SELECT SUBSTRING_INDEX("www.bytescout.com", ".", 2);

This line will return everything to the left of the second occurrence of “. ” and so, in this case, it will return

<a href="https://bytescout.com">www.bytescout.com</a>

41. Use COALESCE to return the first non-null expression

The SQL Coalesce is used to manage the NULL values of the database. In this method, the NULL values are substituted with the user-defined value. The SQL Coalesce function assesses the parameters in series and always delivers first non-null value from the specified argument record.

For example,

Syntax:

SELECT COALESCE(NULL,NULL,'ByteScout',NULL,'Byte')

Output

ByteScout

42. Use Convert to transform any value into a particular datatype

This is used to convert a value into a defined datatype. For example, if you want to convert a particular value into int datatype then convert function can be used to achieve this. For example,

SELECT CONVERT(int, 27.64)

Output
27

43. DENSE_RANK()Analytical query

It is an analytic query that computes the rank of a row in an arranged collection of rows. An output rank is a number starting from 1. DENSE_RANK is one of the most important analytic queries. It returns rank preferences as sequential numbers. It does not jump rank in event of relations. For example, the following query will give the sequential ranks to the employee.

SELECT eno,
dno,
salary,
DENSE_RANK() OVER (PARTITION BY dno ORDER BY salary) AS ranking
FROM   employee;

ENO         DNO SALARY     RANKING
---------- ---------- ---------- ----------
7933         10 1500          1
7788         10 2650          2
7831         10 6000          3
7362         20 900          1
7870         20 1200          2
7564         20 2575          3
7784         20 4000          4
7903         20 4000          4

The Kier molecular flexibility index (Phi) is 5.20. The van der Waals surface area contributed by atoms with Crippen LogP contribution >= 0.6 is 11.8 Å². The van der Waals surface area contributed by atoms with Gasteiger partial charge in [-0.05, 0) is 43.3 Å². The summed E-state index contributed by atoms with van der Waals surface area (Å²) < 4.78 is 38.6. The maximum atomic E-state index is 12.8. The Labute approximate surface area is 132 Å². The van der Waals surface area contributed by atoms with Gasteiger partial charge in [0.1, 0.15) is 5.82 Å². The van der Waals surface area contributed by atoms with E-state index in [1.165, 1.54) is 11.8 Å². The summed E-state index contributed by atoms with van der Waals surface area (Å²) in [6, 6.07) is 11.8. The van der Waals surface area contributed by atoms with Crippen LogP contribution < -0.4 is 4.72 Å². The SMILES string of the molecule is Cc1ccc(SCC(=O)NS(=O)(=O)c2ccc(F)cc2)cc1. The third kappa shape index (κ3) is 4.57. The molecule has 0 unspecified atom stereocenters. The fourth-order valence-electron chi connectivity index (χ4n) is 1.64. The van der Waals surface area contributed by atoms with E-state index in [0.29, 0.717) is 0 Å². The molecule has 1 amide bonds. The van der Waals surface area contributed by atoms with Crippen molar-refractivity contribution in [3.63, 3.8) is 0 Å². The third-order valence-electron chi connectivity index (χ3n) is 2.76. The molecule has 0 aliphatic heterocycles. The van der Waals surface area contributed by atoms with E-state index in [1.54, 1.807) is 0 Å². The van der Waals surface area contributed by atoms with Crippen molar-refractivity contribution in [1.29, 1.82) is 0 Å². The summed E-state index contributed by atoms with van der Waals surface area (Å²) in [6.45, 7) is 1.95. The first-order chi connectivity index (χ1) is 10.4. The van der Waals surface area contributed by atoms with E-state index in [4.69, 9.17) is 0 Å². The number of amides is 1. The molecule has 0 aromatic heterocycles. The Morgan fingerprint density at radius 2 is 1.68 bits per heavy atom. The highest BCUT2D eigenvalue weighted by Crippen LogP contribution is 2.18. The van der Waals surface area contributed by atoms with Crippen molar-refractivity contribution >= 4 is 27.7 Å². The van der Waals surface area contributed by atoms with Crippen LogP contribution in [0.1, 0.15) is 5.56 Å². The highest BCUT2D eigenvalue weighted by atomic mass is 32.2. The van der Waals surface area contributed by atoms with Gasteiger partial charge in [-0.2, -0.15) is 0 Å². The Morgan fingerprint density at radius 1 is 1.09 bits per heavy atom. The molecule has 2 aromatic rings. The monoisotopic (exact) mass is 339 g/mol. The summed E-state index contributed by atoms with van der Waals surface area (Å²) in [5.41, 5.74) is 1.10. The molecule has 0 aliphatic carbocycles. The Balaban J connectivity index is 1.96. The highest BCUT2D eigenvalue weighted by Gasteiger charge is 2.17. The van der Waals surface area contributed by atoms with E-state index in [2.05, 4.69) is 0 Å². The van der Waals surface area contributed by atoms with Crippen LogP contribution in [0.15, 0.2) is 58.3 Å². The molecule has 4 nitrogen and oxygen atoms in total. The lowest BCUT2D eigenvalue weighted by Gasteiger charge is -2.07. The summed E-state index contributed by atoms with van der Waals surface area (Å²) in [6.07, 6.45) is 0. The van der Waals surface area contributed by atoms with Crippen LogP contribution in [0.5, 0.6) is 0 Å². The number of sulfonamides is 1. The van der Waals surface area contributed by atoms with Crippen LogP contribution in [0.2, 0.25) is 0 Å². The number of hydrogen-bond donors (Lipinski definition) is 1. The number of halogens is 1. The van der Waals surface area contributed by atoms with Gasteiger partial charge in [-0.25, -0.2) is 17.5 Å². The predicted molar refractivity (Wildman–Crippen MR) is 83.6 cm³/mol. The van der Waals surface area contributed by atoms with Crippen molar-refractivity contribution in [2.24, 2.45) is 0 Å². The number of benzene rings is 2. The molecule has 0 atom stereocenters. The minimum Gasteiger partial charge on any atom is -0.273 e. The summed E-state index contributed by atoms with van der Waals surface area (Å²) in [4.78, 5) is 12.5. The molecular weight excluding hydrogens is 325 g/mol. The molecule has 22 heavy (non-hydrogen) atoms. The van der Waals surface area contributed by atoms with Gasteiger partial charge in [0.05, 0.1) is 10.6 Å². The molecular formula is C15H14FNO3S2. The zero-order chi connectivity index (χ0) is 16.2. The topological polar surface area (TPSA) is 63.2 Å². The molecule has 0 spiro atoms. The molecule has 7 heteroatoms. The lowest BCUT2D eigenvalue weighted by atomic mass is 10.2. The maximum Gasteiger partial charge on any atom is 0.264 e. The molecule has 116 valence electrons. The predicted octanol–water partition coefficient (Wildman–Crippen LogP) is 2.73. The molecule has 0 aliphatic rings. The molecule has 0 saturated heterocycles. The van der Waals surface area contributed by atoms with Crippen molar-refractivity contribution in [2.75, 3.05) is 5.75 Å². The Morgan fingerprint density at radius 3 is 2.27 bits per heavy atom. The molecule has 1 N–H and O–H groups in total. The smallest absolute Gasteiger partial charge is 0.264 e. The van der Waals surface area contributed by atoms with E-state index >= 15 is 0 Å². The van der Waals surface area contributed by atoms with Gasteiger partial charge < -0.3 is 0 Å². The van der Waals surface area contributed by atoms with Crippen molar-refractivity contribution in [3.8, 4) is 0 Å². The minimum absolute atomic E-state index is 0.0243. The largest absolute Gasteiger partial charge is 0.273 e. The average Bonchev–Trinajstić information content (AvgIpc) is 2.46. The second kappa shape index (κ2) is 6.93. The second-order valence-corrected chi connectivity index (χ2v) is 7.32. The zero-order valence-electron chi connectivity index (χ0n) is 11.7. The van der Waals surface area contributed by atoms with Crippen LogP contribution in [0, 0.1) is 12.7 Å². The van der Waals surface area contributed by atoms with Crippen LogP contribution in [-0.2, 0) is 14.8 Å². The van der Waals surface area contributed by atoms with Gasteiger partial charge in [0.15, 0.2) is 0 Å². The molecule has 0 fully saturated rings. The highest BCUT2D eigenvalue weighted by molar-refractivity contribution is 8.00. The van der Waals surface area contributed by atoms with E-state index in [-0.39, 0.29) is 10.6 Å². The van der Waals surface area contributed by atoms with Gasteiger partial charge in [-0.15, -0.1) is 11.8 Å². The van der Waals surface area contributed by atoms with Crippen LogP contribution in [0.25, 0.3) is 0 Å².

7901         30 550          1
7655         30 1450          2
7522         30 1450          2
7844         30 1700          3
7493         30 1500          4
7698         30 2850          5

44. Query_partition_clause

The query_partition_clause breaks the output set into distributions, or collections, of data. The development of the analytic query is limited to the confines forced by these partitions, related to the process a GROUP BY clause modifies the performance of an aggregate function. If the query_partition_clause is eliminated, the entire output collection is interpreted as a separate partition.

The following query applies an OVER clause, so the average displayed is based on all the records of the output set.

SELECT eno, dno, salary,
AVG(salary) OVER () AS avg_sal
FROM   employee;

EO         DNO SALARY      AVG_SAL
---------- ---------- ---------- ----------
7364         20 900 2173.21428
7494         30 1700 2173.21428
7522         30 1350 2173.21428
7567         20 3075 2173.21428
7652         30 1350 2173.21428
7699         30 2950 2173.21428
7783         10 2550 2173.21428
7789         20 3100 2173.21428
7838         10 5100 2173.21428
7845         30 1600 2173.21428
7877         20 1200 2173.21428
7901         30 1050 2173.21428
7903         20 3100 2173.21428
7935         10 1400 2173.21428

45. Finding the last five records from the table

Now, if you want to fetch the last eight records from the table then it is always difficult to get such data if your table contains huge information. For example, you want to get the last 8 records from the employee table then you can use rownum and a union clause. 

For example,

Select * from Employee A where rownum <=8
union
select * from (Select * from Employee A order by rowid desc) where rownum <=8;

The above query will give you the last eight records from the employee table where rownum is a pseudo column. It indexes the data in an output set.